Wednesday, December 06, 2017

The Texas progressives in the 2018 Democratic primary

And dishonorable mention for some that are not, and those that are in camoflage.  This is a first pass; I need to do more research for a fuller slate.  With so many Democrats to choose from in next year's primary elections -- and with the presumption that holding my vote back for a Green ballot petition drive that is unlikely to be successful -- my focus is turning to candidates I can cast a vote for (and not the many against, since we don't have a real NOTA option beyond an undervote).

Update: DBC Green provides an update on the status of a couple of Green Party candidates (one planning to run as an indie) and ballot access requirements.

Notice the heavy use of the first person pronouns in the above.  This is my list of progressive candidates and you're welcome to it.  YMMV, and if it does, let me hear how and why in the comments.

For US Senate: Sema Hernandez.

As regular readers know, Beto O'Rourke has consistently disappointed me (scroll to the end) with his mush-mouth on universal single payer.  Saying 'health care is a human right', but calling for everyone to pay in, and holding out on the Medicare for All bill because it does not give a role to for-profit hospitals is simply too duplicitous on my most important issue to earn my support.

Hernandez, by contrast, checks all the boxes.  If I had gotten on the ball I would have advanced her appearance with the Independent Outsider progressive radio folks Dave Denton, Holly Seeliger (blogging as Zoon Politikon) and Stevie "Redneckonomics" King this past Monday.  Thanks to the miracle of Net Neutrality, you can still view that interview below.  There is a noticeable lack of professional expertise in that broadcast that people like Kuffner -- who hadn't heard of Sema before he checked the Brazoria County Dems page last week, despite her long and very active Facebook and Twitter presence -- are just going to have to get over.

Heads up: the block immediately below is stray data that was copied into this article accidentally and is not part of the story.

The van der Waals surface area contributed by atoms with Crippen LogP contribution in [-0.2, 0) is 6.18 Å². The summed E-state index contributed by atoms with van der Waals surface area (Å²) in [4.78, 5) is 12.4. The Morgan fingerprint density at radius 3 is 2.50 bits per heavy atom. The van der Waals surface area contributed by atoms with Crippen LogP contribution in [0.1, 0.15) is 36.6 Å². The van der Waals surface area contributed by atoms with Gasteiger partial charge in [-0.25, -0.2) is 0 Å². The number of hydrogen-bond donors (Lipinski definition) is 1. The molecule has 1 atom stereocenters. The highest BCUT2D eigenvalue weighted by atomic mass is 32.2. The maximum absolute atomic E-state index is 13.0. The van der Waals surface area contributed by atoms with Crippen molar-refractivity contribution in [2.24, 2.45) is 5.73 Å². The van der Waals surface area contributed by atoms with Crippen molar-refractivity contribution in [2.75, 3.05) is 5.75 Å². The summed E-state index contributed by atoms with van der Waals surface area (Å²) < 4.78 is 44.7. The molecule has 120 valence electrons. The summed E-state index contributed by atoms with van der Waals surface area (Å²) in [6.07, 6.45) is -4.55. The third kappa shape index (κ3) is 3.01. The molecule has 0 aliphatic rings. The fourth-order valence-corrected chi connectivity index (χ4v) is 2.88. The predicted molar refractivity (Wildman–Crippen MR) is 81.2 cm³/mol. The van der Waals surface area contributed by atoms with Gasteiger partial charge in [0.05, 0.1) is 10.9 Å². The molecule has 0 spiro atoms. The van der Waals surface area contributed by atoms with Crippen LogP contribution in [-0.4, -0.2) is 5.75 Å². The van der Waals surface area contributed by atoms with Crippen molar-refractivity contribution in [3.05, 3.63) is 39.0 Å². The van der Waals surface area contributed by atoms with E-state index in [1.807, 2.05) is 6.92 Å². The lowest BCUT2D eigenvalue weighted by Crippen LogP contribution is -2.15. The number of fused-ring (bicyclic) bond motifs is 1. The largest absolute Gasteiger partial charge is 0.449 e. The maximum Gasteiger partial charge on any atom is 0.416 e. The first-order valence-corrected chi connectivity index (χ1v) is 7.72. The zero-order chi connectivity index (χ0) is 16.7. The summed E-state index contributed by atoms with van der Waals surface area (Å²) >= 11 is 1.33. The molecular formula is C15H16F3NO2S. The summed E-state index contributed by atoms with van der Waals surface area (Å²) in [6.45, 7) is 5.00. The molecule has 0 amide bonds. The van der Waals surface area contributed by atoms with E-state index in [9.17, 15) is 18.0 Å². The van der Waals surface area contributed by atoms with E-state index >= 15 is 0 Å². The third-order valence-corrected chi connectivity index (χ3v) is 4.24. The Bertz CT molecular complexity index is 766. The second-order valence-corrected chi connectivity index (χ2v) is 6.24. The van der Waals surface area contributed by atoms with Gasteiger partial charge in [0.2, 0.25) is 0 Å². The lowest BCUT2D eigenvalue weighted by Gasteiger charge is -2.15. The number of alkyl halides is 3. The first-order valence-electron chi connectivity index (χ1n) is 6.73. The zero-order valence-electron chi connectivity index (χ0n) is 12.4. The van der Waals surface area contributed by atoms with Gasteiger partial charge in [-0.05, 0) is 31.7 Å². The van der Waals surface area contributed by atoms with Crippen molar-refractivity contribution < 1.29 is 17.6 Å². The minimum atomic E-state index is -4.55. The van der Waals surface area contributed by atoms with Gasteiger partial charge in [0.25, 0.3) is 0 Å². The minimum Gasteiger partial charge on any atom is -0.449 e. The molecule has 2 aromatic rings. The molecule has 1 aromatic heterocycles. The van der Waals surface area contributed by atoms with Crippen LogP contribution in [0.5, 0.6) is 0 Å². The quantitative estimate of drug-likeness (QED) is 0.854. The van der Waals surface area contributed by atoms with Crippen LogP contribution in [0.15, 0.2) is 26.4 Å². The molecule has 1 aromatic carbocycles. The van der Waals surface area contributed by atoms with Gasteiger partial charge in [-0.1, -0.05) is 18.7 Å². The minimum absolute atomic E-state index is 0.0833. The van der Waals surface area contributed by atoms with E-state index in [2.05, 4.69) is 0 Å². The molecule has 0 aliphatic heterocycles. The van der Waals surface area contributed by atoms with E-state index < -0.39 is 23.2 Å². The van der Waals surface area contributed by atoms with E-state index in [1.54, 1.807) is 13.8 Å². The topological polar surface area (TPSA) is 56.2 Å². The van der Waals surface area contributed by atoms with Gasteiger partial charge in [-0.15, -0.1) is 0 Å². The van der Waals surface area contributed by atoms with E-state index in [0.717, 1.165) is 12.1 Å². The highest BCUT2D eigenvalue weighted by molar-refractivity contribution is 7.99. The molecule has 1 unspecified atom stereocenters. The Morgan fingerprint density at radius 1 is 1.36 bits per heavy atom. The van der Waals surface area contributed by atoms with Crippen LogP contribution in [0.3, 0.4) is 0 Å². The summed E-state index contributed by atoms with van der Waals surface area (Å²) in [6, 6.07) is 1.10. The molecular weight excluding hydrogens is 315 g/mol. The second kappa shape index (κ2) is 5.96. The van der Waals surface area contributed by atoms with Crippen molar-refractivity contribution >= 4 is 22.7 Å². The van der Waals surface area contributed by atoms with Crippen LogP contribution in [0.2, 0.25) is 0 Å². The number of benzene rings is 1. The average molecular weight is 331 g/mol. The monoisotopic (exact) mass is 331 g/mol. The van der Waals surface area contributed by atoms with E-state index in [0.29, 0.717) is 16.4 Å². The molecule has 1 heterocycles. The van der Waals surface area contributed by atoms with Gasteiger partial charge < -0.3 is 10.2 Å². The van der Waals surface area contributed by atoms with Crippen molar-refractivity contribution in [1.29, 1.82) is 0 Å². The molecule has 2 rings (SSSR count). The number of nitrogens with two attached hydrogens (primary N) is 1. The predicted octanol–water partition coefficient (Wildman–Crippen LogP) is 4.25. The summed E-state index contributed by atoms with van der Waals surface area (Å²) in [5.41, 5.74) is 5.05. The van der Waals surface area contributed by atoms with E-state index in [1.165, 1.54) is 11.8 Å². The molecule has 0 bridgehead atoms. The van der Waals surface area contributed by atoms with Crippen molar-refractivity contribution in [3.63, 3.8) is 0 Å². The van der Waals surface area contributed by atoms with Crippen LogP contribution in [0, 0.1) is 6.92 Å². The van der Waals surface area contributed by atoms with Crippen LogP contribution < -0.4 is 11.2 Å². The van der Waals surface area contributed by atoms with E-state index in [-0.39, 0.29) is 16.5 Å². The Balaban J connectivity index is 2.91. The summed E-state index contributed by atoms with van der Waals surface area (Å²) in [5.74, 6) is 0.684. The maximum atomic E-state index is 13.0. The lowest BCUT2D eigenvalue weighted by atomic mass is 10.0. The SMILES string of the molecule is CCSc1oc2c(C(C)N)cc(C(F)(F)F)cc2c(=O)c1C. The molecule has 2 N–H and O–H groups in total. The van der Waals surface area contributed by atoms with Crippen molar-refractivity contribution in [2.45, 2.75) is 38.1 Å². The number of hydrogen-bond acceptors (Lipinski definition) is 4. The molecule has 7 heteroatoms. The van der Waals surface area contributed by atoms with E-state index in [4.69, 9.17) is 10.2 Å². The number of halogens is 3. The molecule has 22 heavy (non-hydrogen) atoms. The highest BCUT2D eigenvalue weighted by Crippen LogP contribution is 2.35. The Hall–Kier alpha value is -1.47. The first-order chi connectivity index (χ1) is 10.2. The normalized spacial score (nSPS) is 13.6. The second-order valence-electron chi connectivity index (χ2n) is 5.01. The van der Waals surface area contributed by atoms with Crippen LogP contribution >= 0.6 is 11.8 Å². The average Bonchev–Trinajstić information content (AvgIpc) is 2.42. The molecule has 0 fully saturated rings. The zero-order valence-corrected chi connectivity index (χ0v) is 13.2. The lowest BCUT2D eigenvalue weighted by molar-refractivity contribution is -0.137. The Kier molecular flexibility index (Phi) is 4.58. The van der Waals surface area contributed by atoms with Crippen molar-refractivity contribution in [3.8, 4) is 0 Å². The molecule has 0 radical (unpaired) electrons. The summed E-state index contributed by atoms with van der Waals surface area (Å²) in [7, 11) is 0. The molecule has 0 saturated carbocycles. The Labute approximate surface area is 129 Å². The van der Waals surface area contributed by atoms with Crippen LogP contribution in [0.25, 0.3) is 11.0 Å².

Catch Sema on Tim Black's show tomorrow night.

She's more Democratic Socialist than you usually find running for office in Texas, and thank Doorknob for that.  She is, in fact, the kind of Democrat that led the way in victories for the Democratic Party just a month ago.  Sema needs your help raising the $$$ for the filing fee to get on the ballot with less than a week remaining.  As with all citizen activist progressives, a few dollars goes a long way toward a much, much better government.

For Governor: Tom Wakely.

Back in July I suggested that Texas Democrats abandon this line in favor of a Joe Straus independent run for the Mansion.  Neither party to that suggestion took my (admittedly sarcastic) bait, but I knew I would be okay with "Bernie Sanders in a cowboy Panama hat".  Wakely is a reincarnation of my favorite Texas politico ever, David Van Os.

That ought to be enough to make plenty of centrist Donkeys curl their lip and vote for Andrew White, I suppose, especially if Lupe Valdez does not enter the race.  *Update: She is rumored, again, to do so this morning.

Contrary to some accounts, Jeffery Payne (aka Mister International Leather) was not the first candidate to file that was 'considered newsworthy'.  This is just another diss from a card-carrying establishment douchebag.  Here's Wakely's latest at Down With Tyranny.

For Lieutenant Governor: Michael Cooper.

Mike Collier, who ran for state comptroller and lost to Glenn Hegar in 2014, voted for Mitt Romney in the 2012 GOP primary, and is the kind of business-oriented former Republican some Democrats think they need to focus on to win elections, especially in Deep-In-The-Hearta.  I'm obviously not one of those people.

African American Texas Democrats will turn out for Cooper and the rest of the ticket, but will do what they did in 2016 with a Caucasian centrist at the top of the ballot: take a pass on voting.  Cooper is running in tandem with Wakely, has an active Twitter feed and Facebook page, but has let his website, linked above, lapse as of this posting.  He campaigned with Wakely in East Texas just this past weekend, so I'll take it that his webmaster simply dropped the ball.  I'm dubious it's a sign of wavering commitment to the race, after announcing his run back in May and having filed on November 11, the first day of the period.

For Agriculture Commissioner: Kim Olson.

She might not be as progressive as, say, Hank Gilbert, but nobody could be as terrible as the incumbent, Sid Miller, or his GOP challenger, Trey Blocker.  That may sound like a left-handed compliment, but it isn't.  Olson is well-qualified in a race Texas Democrats, at this early point in the cycle, stands the best chance of winning.  JMHO.